Marstonia ogmorhaphe

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Marstonia ogmorhaphe
Scientific classification
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M. ogmorhaphe
Binomial name
Marstonia ogmorhaphe
(F. G. Thompson, 1977)
Synonyms

Pyrgulopsis ogmorhaphe (F. G. Thompson, 1977)

Marstonia ogmorhaphe, common names the royal marstonia or royal springsnail, is a minute species of freshwater snail, an aquatic gastropod mollusk or micromollusk in the family Hydrobiidae, the mud snails. This species is endemic to Tennessee in the United States, where it occurs in two streams in Marion County.[2] It is a federally listed endangered species of the United States.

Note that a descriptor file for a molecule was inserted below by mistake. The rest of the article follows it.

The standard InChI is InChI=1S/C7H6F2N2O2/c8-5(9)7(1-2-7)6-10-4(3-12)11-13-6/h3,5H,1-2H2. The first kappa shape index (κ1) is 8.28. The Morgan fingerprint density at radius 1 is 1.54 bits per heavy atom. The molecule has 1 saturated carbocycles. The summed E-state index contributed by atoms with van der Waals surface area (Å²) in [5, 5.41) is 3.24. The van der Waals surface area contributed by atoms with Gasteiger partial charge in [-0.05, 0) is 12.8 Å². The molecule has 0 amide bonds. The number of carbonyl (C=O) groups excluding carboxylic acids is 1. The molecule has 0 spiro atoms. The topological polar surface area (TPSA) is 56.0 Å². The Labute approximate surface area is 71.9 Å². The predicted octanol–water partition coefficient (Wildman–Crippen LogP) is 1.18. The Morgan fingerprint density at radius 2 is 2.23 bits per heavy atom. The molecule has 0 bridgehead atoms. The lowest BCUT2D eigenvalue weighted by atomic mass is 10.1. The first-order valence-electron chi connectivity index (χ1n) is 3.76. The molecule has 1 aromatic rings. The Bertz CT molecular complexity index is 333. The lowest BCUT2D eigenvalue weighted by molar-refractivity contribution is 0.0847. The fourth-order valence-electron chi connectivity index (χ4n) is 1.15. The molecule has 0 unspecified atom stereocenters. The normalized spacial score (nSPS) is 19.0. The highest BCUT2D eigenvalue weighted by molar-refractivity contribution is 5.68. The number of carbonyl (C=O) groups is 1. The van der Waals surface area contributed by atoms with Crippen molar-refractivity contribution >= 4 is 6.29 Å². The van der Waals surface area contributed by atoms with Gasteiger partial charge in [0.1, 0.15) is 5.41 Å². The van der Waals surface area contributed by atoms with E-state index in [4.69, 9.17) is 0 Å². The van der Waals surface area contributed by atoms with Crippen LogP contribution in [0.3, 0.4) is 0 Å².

This snail was first described in 1977. It is under 5 millimeters long. It lives in the diatomaceous ooze and debris in springs. It is limited to the Sequatchie River Valley, where it lives in Blue Spring, the water supply for the town of Jasper, Tennessee, and the stream just past the spring. It also lives in Owen Spring, four miles away.[3]

This species is threatened by the degradation of water quality in its habitat, which is caused by coal mining and other processes.[4]

References[edit]

  1. ^ Cordeiro, J. & Perez, K. (2012). "Marstonia ogmoraphe". The IUCN Red List of Threatened Species. IUCN. 2012: e.T18978A1937701. doi:10.2305/IUCN.UK.2012-1.RLTS.T18978A1937701.en. Retrieved 15 January 2018.
  2. ^ Withers, D. I. (2003). A resurvey for the royal snail (Marstonia ogmorhaphe). Final report. Revenue Grant #1448-40181-02-G-050. Tennessee Division of Natural Heritage, Nashville, 63 pp.
  3. ^ USFWS. Marstonia ogmorhaphe Recovery Plan. August 1995.
  4. ^ USFWS. Determination of endangered status for the Royal Snail and Anthony's Riversnail. Federal Register April 15, 1994.